The holding by the majority, unless it is corrected, will thwart efforts to rezone property. The holding amounts to this: once an area is zoned for a particular purpose and a person purchases and improves the property, he can prohibit the local authorities from ever changing that zoning classification by asserting that he purchased and improved in reliance upon it. The practical effect is that under these circumstances zoning is frozen.
Therefore, for this reason alone, I consider the ruling without support of authority and erroneous.
2. However, even if these appellants did have a vested right to continuance of the existing zoning, the pleadings and affidavits make it plain that they are not entitled to the relief they seek.
The showing made is one of mere apprehension of injury and thus does not authorize equitable relief. The plaintiffs show only uncertainty, possibility, and speculation as to whether they desire to use the lots for multi-family units in the future and as to the suitability of the property for such units. They have not alleged actual damage.
The adoption of this rezoning ordinance has not itself caused any injury to the appellants, and there has been shown no attempt to enforce it so as to prevent them from using their property contrary to its terms. Under these circumstances, this court has repeatedly held that injunction will not be granted. We refer to several of the decisions now.
In Zaring v. Adams, 188 Ga. 97 (3 SE2d 635), the plaintiff who owned the tracts of land on which he operated businesses sought to enjoin the county authorities from considering and passing proposed zoning regulations restricting his and other property to residential uses. His petition recited that he apprehended "that his present business enterprises would prosper, and that some time in the future it would be advisable and necessary for him to augment his facilities by erecting additional buildings on his property to be used in his business, all of which the proposed zoning regulations, if adopted and passed, would prohibit."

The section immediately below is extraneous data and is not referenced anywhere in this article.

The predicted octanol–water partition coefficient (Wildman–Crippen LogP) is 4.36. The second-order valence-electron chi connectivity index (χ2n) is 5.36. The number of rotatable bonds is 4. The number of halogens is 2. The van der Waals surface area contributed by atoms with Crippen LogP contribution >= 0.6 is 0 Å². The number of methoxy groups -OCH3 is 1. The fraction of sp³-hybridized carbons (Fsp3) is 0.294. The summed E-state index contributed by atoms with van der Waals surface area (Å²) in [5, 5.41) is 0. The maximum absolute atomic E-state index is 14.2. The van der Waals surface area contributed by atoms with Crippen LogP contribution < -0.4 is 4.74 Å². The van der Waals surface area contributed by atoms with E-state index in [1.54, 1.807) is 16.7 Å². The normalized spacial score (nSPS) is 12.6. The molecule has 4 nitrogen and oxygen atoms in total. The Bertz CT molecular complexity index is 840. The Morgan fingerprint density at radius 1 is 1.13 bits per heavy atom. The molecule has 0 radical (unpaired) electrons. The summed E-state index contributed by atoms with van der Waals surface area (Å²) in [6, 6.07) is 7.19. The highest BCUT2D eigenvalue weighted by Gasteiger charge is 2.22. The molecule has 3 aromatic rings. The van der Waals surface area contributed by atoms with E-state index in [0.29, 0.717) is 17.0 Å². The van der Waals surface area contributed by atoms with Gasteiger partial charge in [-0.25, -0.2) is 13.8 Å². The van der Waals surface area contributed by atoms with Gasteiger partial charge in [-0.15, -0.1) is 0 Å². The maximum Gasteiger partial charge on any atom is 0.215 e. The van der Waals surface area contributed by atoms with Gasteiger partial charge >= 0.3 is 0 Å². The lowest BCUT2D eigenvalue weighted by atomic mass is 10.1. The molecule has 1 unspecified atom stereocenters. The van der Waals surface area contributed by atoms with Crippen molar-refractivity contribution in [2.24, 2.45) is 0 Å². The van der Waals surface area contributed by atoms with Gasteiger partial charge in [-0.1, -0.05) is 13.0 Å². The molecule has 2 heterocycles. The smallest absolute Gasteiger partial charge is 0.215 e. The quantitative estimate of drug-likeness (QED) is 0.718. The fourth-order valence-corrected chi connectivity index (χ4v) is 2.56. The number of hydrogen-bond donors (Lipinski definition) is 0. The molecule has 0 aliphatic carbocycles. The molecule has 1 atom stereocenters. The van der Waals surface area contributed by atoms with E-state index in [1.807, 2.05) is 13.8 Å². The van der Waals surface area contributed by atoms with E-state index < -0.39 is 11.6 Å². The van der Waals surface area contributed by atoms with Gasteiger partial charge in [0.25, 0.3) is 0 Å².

In holding such petition insufficient, this court said: "The writ of injunction, commonly referred to as the 'strong arm of equity,' as a general rule may be sought only where there is a manifest necessity there for to prevent irreparable injury to some right of the plaintiff, by reason of impending acts or conduct of another. Accordingly, it may not be resorted to where it does not appear that the acts and conduct sought to be enjoined will, if committed, work substantial and irreparable injury to the plaintiff. In the present case the plaintiff seeks to enjoin the consideration of and passage by the board of commissioners of a proposed regulation which will be applicable to certain property owned by him. The passage by the board of such a proposed regulation will not of itself work such an injury to the plaintiff. It will be in sufficient time to appeal to the courts to determine the legality of this regulation when there is in some manner an attempt to enforce it so as to prevent the plaintiff from using his property in a way contrary to its terms, if the occasion should ever arise when the plaintiff may actually desire to do so." P. 98. (Emphasis supplied.)
In City of Atlanta v. Miller, 191 Ga. 767 (13 SE2d 814) (one Justice dissenting), the plaintiffs, the lessee and owner of certain land, sought to enjoin the City of Atlanta from enforcing a zoning ordinance in an area in which the lessee carried on a business. It was alleged that the value of the land involved would be greatly diminished, if not destroyed, if it were zoned to conform to the zoning ordinance.